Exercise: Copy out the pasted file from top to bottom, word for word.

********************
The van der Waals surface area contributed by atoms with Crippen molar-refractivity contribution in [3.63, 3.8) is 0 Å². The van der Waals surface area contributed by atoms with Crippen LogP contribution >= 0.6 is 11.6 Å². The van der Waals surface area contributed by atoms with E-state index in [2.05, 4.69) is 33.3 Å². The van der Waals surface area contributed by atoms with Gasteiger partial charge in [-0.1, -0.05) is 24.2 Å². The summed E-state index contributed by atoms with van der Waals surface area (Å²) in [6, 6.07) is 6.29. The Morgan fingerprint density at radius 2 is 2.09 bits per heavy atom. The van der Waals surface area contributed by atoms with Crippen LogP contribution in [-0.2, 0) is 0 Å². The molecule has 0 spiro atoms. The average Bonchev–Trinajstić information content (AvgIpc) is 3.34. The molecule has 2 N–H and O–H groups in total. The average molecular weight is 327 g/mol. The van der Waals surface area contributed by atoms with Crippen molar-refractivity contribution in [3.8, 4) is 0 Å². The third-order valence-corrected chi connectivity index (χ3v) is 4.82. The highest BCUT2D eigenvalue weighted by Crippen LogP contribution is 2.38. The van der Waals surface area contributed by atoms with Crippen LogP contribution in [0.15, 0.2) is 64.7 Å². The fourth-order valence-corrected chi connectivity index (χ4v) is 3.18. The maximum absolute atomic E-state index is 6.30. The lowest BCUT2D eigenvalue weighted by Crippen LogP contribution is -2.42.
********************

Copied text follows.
The van der Waals surface area contributed by atoms with Crippen molar-refractivity contribution in [3.63, 3.8) is 0 Å². The van der Waals surface area contributed by atoms with Crippen LogP contribution >= 0.6 is 11.6 Å². The van der Waals surface area contributed by atoms with E-state index in [2.05, 4.69) is 33.3 Å². The van der Waals surface area contributed by atoms with Gasteiger partial charge in [-0.1, -0.05) is 24.2 Å². The summed E-state index contributed by atoms with van der Waals surface area (Å²) in [6, 6.07) is 6.29. The Morgan fingerprint density at radius 2 is 2.09 bits per heavy atom. The van der Waals surface area contributed by atoms with Crippen LogP contribution in [-0.2, 0) is 0 Å². The molecule has 0 spiro atoms. The average Bonchev–Trinajstić information content (AvgIpc) is 3.34. The molecule has 2 N–H and O–H groups in total. The average molecular weight is 327 g/mol. The van der Waals surface area contributed by atoms with Crippen molar-refractivity contribution in [3.8, 4) is 0 Å². The third-order valence-corrected chi connectivity index (χ3v) is 4.82. The highest BCUT2D eigenvalue weighted by Crippen LogP contribution is 2.38. The van der Waals surface area contributed by atoms with Crippen LogP contribution in [0.15, 0.2) is 64.7 Å². The fourth-order valence-corrected chi connectivity index (χ4v) is 3.18. The maximum absolute atomic E-state index is 6.30. The lowest BCUT2D eigenvalue weighted by Crippen LogP contribution is -2.42.